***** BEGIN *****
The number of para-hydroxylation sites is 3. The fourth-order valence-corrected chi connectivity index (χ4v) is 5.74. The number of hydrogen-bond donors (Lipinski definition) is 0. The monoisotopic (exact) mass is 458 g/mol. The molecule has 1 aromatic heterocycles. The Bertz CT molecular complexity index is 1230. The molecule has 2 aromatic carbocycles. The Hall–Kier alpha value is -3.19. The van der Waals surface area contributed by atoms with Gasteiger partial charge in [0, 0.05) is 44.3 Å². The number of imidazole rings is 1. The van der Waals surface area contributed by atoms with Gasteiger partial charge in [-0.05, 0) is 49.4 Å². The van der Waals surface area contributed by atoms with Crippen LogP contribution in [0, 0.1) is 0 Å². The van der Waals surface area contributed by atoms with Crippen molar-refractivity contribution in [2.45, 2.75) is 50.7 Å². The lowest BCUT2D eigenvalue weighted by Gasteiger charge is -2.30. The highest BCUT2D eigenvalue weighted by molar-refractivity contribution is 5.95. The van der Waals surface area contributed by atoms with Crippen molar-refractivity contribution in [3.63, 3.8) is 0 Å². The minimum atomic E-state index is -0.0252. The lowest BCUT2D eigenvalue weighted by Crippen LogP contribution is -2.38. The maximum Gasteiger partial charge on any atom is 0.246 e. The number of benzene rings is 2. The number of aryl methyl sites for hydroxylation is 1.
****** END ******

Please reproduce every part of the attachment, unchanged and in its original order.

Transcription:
The number of para-hydroxylation sites is 3. The fourth-order valence-corrected chi connectivity index (χ4v) is 5.74. The number of hydrogen-bond donors (Lipinski definition) is 0. The monoisotopic (exact) mass is 458 g/mol. The molecule has 1 aromatic heterocycles. The Bertz CT molecular complexity index is 1230. The molecule has 2 aromatic carbocycles. The Hall–Kier alpha value is -3.19. The van der Waals surface area contributed by atoms with Gasteiger partial charge in [0, 0.05) is 44.3 Å². The number of imidazole rings is 1. The van der Waals surface area contributed by atoms with Gasteiger partial charge in [-0.05, 0) is 49.4 Å². The van der Waals surface area contributed by atoms with Crippen LogP contribution in [0, 0.1) is 0 Å². The van der Waals surface area contributed by atoms with Crippen molar-refractivity contribution in [2.45, 2.75) is 50.7 Å². The lowest BCUT2D eigenvalue weighted by Gasteiger charge is -2.30. The highest BCUT2D eigenvalue weighted by molar-refractivity contribution is 5.95. The van der Waals surface area contributed by atoms with Crippen molar-refractivity contribution in [3.63, 3.8) is 0 Å². The minimum atomic E-state index is -0.0252. The lowest BCUT2D eigenvalue weighted by Crippen LogP contribution is -2.38. The maximum Gasteiger partial charge on any atom is 0.246 e. The number of benzene rings is 2. The number of aryl methyl sites for hydroxylation is 1.